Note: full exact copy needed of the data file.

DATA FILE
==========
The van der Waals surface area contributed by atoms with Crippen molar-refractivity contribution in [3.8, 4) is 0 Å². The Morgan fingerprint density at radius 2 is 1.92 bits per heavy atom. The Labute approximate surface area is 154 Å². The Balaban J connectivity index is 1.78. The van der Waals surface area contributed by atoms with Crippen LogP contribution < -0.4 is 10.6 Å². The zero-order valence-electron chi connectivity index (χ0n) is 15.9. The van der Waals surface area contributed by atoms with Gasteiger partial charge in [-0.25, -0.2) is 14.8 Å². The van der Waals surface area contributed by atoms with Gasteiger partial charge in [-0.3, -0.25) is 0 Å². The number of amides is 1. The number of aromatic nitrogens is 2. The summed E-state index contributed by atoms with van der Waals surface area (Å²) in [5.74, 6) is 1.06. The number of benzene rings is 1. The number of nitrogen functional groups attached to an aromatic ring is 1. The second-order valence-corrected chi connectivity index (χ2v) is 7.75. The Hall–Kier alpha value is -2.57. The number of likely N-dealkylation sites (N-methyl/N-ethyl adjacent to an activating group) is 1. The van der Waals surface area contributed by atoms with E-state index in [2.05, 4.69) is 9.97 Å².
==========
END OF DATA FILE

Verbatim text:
The van der Waals surface area contributed by atoms with Crippen molar-refractivity contribution in [3.8, 4) is 0 Å². The Morgan fingerprint density at radius 2 is 1.92 bits per heavy atom. The Labute approximate surface area is 154 Å². The Balaban J connectivity index is 1.78. The van der Waals surface area contributed by atoms with Crippen LogP contribution < -0.4 is 10.6 Å². The zero-order valence-electron chi connectivity index (χ0n) is 15.9. The van der Waals surface area contributed by atoms with Gasteiger partial charge in [-0.25, -0.2) is 14.8 Å². The van der Waals surface area contributed by atoms with Gasteiger partial charge in [-0.3, -0.25) is 0 Å². The number of amides is 1. The number of aromatic nitrogens is 2. The summed E-state index contributed by atoms with van der Waals surface area (Å²) in [5.74, 6) is 1.06. The number of benzene rings is 1. The number of nitrogen functional groups attached to an aromatic ring is 1. The second-order valence-corrected chi connectivity index (χ2v) is 7.75. The Hall–Kier alpha value is -2.57. The number of likely N-dealkylation sites (N-methyl/N-ethyl adjacent to an activating group) is 1. The van der Waals surface area contributed by atoms with E-state index in [2.05, 4.69) is 9.97 Å².